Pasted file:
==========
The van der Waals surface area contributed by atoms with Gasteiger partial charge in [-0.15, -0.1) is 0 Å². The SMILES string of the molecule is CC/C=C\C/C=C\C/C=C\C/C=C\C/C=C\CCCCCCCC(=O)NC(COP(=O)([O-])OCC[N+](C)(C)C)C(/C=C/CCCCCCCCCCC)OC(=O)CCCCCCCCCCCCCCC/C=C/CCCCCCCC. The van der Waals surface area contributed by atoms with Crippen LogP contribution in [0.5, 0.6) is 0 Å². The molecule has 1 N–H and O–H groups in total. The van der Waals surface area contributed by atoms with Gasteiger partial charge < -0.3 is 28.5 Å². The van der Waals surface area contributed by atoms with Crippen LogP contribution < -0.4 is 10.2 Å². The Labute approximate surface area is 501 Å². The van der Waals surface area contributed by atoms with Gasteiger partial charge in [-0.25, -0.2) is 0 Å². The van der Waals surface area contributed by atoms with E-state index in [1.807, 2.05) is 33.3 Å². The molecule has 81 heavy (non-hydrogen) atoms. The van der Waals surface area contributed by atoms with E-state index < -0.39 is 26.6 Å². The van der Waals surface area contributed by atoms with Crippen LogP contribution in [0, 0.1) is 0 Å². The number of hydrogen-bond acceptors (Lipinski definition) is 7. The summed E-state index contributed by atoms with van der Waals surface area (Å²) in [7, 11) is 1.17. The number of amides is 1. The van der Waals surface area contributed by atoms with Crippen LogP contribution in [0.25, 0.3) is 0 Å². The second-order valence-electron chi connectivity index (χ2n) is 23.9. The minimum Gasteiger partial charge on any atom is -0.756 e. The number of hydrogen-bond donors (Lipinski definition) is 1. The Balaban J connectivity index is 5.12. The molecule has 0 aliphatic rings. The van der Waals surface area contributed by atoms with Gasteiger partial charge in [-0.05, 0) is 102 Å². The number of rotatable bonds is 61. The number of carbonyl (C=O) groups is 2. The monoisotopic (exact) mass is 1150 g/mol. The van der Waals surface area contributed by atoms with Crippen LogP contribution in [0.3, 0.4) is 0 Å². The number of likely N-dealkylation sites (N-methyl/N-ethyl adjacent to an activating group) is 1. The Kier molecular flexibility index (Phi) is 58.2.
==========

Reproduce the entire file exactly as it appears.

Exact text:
The van der Waals surface area contributed by atoms with Gasteiger partial charge in [-0.15, -0.1) is 0 Å². The SMILES string of the molecule is CC/C=C\C/C=C\C/C=C\C/C=C\C/C=C\CCCCCCCC(=O)NC(COP(=O)([O-])OCC[N+](C)(C)C)C(/C=C/CCCCCCCCCCC)OC(=O)CCCCCCCCCCCCCCC/C=C/CCCCCCCC. The van der Waals surface area contributed by atoms with Crippen LogP contribution in [0.5, 0.6) is 0 Å². The molecule has 1 N–H and O–H groups in total. The van der Waals surface area contributed by atoms with Gasteiger partial charge < -0.3 is 28.5 Å². The van der Waals surface area contributed by atoms with Crippen LogP contribution < -0.4 is 10.2 Å². The Labute approximate surface area is 501 Å². The van der Waals surface area contributed by atoms with Gasteiger partial charge in [-0.25, -0.2) is 0 Å². The van der Waals surface area contributed by atoms with E-state index in [1.807, 2.05) is 33.3 Å². The molecule has 81 heavy (non-hydrogen) atoms. The van der Waals surface area contributed by atoms with E-state index < -0.39 is 26.6 Å². The van der Waals surface area contributed by atoms with Crippen LogP contribution in [0, 0.1) is 0 Å². The number of hydrogen-bond acceptors (Lipinski definition) is 7. The summed E-state index contributed by atoms with van der Waals surface area (Å²) in [7, 11) is 1.17. The number of amides is 1. The van der Waals surface area contributed by atoms with Crippen LogP contribution in [0.25, 0.3) is 0 Å². The second-order valence-electron chi connectivity index (χ2n) is 23.9. The minimum Gasteiger partial charge on any atom is -0.756 e. The number of hydrogen-bond donors (Lipinski definition) is 1. The Balaban J connectivity index is 5.12. The molecule has 0 aliphatic rings. The van der Waals surface area contributed by atoms with Gasteiger partial charge in [-0.05, 0) is 102 Å². The number of rotatable bonds is 61. The number of carbonyl (C=O) groups is 2. The monoisotopic (exact) mass is 1150 g/mol. The van der Waals surface area contributed by atoms with Crippen LogP contribution in [0.3, 0.4) is 0 Å². The number of likely N-dealkylation sites (N-methyl/N-ethyl adjacent to an activating group) is 1. The Kier molecular flexibility index (Phi) is 58.2.